Not since the emergence of the cloud has information technology received more attention than the current buzz surrounding big data. As with cloud computing, it can sometimes be hard to decipher what big data really means.

Former SGI chief scientist John Mashey originally popularized the phrase, using it to describe the relentlessly expanding boundaries of computing — bigger processors, bigger memory, bigger networks and so on. Today, big data refers more specifically to harnessing value through analytics from a vast amount of data flooding business and government agencies.
 
Data is everywhere

Analytics and big data have become top 10 strategies among CIOs, according to a Gartner 2013 survey. Data is arriving in greater volume, at greater velocity and in far greater variety than ever before.

While data traditionally came from carefully structured business systems, it now pours in from online shopping, email, social media and countless other aspects of our increasingly digital lives. It arrives from a multitude of digital sensors in cars, factories, shipping containers, roadways, as well as video surveillance and many other machine-generated sources.
And it is largely “unstructured,” which means it doesn’t fit neatly in a conventional relational database.  

Analytics lead to insights

Another reason for big data’s popularity is the rapid development of a new breed of data analytics tools that enable organizations to broadly mine the data, gain insights and capture value.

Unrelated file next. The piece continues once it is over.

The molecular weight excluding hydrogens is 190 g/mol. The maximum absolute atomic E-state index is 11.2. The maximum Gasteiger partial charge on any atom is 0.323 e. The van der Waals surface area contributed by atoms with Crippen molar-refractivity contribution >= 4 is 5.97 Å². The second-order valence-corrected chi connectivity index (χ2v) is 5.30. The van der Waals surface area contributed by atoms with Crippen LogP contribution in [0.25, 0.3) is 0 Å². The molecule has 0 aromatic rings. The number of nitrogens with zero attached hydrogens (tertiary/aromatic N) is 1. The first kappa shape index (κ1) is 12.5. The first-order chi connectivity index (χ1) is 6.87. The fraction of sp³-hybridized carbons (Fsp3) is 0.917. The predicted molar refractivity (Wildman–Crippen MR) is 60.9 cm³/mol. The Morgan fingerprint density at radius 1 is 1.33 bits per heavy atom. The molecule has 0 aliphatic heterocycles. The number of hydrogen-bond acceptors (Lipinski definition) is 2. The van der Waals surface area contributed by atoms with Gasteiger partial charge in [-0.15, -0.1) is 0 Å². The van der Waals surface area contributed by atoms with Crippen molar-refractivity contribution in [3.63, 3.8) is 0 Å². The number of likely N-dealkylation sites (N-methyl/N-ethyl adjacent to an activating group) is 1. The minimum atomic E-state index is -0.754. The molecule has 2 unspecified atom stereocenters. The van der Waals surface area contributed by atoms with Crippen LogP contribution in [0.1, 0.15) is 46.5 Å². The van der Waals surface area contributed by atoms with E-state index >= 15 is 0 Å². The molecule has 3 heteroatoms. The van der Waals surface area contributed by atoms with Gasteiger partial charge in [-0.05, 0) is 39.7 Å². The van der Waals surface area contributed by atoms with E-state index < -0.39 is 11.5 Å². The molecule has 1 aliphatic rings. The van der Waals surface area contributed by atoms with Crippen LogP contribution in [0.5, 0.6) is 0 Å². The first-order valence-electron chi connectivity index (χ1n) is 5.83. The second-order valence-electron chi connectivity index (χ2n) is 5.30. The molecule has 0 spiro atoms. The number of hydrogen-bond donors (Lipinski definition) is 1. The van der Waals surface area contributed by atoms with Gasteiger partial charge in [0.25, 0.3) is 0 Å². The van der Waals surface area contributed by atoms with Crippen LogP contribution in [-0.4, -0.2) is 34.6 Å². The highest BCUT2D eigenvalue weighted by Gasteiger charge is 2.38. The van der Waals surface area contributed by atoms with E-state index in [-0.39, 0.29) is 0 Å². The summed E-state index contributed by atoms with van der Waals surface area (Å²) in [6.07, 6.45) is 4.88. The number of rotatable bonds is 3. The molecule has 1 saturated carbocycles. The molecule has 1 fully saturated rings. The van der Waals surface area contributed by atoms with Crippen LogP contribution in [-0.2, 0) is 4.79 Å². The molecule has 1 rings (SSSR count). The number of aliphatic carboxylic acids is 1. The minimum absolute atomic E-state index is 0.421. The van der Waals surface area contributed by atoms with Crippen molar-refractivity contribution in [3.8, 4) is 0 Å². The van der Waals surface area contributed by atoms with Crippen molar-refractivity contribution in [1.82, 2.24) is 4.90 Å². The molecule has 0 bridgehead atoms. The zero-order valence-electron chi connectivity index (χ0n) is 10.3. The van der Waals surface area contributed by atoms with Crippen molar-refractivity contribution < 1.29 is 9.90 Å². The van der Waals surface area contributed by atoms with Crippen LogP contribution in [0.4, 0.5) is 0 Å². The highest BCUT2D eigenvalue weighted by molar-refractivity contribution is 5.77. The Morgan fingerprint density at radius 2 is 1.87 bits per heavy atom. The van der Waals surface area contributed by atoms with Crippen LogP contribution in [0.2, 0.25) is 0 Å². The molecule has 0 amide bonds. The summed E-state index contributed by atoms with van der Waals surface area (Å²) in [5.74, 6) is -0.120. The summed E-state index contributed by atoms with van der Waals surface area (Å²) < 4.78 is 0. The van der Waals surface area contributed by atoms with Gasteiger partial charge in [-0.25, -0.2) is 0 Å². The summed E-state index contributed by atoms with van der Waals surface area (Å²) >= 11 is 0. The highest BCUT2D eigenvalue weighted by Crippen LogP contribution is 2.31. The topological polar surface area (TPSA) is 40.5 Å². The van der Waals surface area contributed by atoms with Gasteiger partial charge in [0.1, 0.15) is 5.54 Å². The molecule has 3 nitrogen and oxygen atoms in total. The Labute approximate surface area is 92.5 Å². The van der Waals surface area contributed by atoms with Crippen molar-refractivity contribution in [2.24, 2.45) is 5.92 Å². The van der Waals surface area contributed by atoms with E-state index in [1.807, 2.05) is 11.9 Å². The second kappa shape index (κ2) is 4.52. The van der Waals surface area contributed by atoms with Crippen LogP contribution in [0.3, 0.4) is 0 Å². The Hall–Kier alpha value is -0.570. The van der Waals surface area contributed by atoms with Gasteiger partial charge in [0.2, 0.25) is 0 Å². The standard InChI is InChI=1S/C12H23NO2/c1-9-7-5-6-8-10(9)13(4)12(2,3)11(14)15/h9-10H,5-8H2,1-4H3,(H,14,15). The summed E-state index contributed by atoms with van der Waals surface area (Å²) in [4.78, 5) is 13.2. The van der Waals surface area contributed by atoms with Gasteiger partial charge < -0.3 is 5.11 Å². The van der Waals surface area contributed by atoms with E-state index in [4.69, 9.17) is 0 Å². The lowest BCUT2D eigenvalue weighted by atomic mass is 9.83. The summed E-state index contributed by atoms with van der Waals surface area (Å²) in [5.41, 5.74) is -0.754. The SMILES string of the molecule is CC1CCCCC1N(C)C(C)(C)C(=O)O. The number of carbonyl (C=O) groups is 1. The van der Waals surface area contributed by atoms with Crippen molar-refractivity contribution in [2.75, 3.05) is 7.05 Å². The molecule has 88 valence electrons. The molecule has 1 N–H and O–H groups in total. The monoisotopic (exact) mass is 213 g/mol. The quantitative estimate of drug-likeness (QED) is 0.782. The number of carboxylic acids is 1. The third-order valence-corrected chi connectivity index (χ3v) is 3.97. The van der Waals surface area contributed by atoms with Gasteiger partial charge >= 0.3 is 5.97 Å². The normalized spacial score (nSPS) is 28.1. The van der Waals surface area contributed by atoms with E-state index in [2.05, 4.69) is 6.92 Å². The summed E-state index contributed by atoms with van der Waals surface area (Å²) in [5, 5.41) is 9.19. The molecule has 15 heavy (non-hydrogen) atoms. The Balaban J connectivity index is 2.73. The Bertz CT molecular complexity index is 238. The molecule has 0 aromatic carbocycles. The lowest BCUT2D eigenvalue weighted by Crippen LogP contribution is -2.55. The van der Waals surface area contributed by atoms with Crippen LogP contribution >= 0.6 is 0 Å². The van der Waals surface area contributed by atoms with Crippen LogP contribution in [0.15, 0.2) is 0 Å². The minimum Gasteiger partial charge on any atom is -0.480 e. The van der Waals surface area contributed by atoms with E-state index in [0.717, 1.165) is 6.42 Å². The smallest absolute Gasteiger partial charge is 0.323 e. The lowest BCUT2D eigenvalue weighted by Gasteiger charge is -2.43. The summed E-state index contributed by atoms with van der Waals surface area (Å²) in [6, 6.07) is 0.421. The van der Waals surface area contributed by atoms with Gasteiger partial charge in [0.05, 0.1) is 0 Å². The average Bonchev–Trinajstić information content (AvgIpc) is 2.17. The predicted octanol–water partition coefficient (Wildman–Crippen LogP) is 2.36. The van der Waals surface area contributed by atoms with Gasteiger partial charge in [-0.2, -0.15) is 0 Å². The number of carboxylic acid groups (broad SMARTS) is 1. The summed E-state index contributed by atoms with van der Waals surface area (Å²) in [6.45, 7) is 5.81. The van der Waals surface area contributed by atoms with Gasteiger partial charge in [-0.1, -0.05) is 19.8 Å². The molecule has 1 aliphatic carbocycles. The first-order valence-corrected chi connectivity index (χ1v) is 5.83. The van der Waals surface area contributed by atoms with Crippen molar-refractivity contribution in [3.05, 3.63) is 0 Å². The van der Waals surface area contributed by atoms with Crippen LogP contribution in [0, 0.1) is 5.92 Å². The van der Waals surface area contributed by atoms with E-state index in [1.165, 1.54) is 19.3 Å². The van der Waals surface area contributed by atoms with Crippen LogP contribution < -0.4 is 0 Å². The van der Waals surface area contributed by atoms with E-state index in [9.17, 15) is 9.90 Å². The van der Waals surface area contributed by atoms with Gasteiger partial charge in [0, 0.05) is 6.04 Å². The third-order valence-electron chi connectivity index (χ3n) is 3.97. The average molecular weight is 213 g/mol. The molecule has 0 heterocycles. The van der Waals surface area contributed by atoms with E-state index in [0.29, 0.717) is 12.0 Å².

For example, marketing can uncover patterns in buying behavior to gain more customers and increase sales to existing ones. Manufacturing can better understand product performance to improve quality. Finance can more readily identify fraud to prevent loss. And physicians can utilize genetic profiles to treat patients more effectively.

From achieving competitive advantage to growing topline revenue to saving lives, the potential gains surrounding big data are far-reaching. They also present new challenges: How to derive value at greater speed, scale and efficiency.

Big computing for big imaginations

The magic behind big data lies in the computing environment, and much like solving big technical computing problems, big data analytics requires multiple computer processors — tens, hundreds or even thousands — all working in parallel. This is the world of high performance computing and, when leveraged effectively, it opens a world of possibilities.

In traditional HPC environments we start with a hypothesis, generate data and gain knowledge. Using HPC for big data analytics, we start with the data, then form the hypothesis and gain insight. The most common form of analytics utilizes a cluster of computers to essentially search across a broad data set for specific information. It’s like looking for a needle in a haystack.

There is also a form of big data analytics whereby the objective is not one of search, but of discovery. Here we look for relationships within the data in order to understand what the data is telling us. This form requires a computer system with massive amounts of shared memory. Such a system can also deliver results in microseconds.

Once organizations recognize the power of big data analytics, its boundaries will rapidly expand. And with imagination it can not only transform the way business operates but also reshape the world we live in — which explains why big data has suddenly become such a big deal.

Jorge Titinger is president and CEO of SGI. Learn more about SGI Big Data Solutions at www.sgi.com/bigdata.

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